I opt for a boat trip to the south of the island and spend the morning lying on a catamaran sailing towards the famous Pitons. These two volcanic mountains rise 770m and 743m from the sea floor.
You can see the majestic stacks, which are covered in lush green vegetation, from almost every part of the island. So unique, they are a symbol of St Lucia and its beauty.
We get the chance to snorkel in the waters around them but instead of joining the queue on the boat for flippers and masks, I can't resist taking a giant leap off the side into the warm water for a swim.
Coral reefs cover about 60% of the marine area around the Pitons and 168 species of fish live here too.
I marvel at the vivid colours, the constantly moving shoals of fish and the swish of underwater plant life in this amazing silent world.
Jazz Back on board the boat, I meet a new pal who is one of the staff. She calls me "girlfriend" and befriends everyone on the day trip. She gets us all up dancing to the soca music on deck as we sail back in the evening along the coast.
With a craving for more Caribbean beats, I head for the St Lucia Jazz Festival, the island's big crowd puller staged annually at the beginning of May.
It started more than 20 years ago as a marketing event to boost the island's profile. Over the years it has transformed into a fullon festival, with a varied line-up which attracts some of the world's biggest stars.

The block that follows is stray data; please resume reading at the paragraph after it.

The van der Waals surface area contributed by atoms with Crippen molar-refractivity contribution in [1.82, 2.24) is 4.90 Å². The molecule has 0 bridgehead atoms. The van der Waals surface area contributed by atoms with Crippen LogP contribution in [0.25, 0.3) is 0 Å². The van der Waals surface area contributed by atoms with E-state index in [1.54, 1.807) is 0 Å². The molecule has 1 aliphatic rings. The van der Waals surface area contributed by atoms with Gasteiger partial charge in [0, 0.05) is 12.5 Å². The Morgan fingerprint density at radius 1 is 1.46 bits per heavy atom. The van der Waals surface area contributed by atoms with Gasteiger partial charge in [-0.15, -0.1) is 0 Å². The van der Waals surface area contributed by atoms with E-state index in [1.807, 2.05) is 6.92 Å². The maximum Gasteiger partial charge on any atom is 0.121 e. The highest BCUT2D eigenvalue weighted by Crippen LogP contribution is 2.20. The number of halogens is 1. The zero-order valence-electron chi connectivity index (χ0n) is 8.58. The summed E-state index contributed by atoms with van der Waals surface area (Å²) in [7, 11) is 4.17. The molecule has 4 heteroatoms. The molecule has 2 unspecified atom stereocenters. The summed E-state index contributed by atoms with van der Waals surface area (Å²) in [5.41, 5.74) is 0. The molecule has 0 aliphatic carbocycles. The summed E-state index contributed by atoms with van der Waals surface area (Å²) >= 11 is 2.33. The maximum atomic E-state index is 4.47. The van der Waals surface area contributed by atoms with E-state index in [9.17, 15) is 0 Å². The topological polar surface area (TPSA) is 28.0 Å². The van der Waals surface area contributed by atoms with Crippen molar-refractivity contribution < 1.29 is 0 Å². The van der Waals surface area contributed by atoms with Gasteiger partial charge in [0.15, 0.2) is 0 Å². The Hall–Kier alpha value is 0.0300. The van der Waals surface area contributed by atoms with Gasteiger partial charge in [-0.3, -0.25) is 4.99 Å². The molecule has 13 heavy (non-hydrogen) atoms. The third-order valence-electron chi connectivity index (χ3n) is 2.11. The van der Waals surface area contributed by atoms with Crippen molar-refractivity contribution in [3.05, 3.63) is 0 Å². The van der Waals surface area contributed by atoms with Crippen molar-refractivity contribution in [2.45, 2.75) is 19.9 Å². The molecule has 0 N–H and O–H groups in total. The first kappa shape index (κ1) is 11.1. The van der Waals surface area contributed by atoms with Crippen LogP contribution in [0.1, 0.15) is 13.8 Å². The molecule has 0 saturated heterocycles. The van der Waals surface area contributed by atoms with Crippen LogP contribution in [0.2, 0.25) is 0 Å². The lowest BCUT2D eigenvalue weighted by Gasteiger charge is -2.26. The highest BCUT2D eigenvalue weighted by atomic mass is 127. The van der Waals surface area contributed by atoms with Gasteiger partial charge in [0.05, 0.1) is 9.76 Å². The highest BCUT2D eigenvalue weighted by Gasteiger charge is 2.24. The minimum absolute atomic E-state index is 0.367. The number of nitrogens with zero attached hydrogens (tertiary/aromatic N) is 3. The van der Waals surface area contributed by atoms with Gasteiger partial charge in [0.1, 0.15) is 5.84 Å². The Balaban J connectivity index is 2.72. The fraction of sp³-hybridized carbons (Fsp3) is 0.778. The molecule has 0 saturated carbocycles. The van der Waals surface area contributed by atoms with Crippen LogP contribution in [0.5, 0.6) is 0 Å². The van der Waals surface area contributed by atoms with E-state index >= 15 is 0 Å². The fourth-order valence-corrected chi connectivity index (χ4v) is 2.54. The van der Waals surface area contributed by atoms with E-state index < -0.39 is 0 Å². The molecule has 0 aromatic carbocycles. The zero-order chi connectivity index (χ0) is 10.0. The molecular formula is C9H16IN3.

The headlining act is none other than soul diva Diana Ross.
The crowd go wild when she appears with her trademark big hair and long, sparkling gowns. She's still got it.
Surrounded by people laughing and dancing, we sing along to Baby Love, Ain't No Mountain High Enough and Endless Love.
I also see Toni Braxton, the Gypsy Kings, Ziggy Marley, son of Bob, and South Africa's Hugh Masekela.
In previous years the performers have included the late Amy Winehouse, UB40 and Rihanna. Not wanting the night to end, I carry on to the nearby Fire Grill bar where musicians are jamming for the hardcore fans into the early hours.
The culinary concept here is "food over fire" and you can get a delicious flamegrilled steak or a Texanstyle barbecue done on the cast-iron smoker. Or, lounging on the sofas in the bar, you could get stuck into the range of rums on offer as they have the largest collection on the island.
As dawn breaks, I crawl into bed, then spend the next day under my mango tree.
This heady mix of thrills and chills makes St Lucia my paradise island.
For incredible St. Lucia offers, click here
SEVEN nights all-inclusive at the four-star Smugglers Cove Resort & Spa with Virgin Holidays, including flights and transfers from Gatwick, start from £1,089, saving up to £110.
Prices per person based on two adults sharing standard room, including taxes and charges which are subject to change, departing between November 4 and 18. See virgin holidays.co.uk, call 0844 557 3859 or visit Virgin's stores in Debenhams and House of Fraser nationwide.
START your holiday before you even take off in the stylish V-room at Gatwick or Manchester. It's £20 for adults and £12 for children.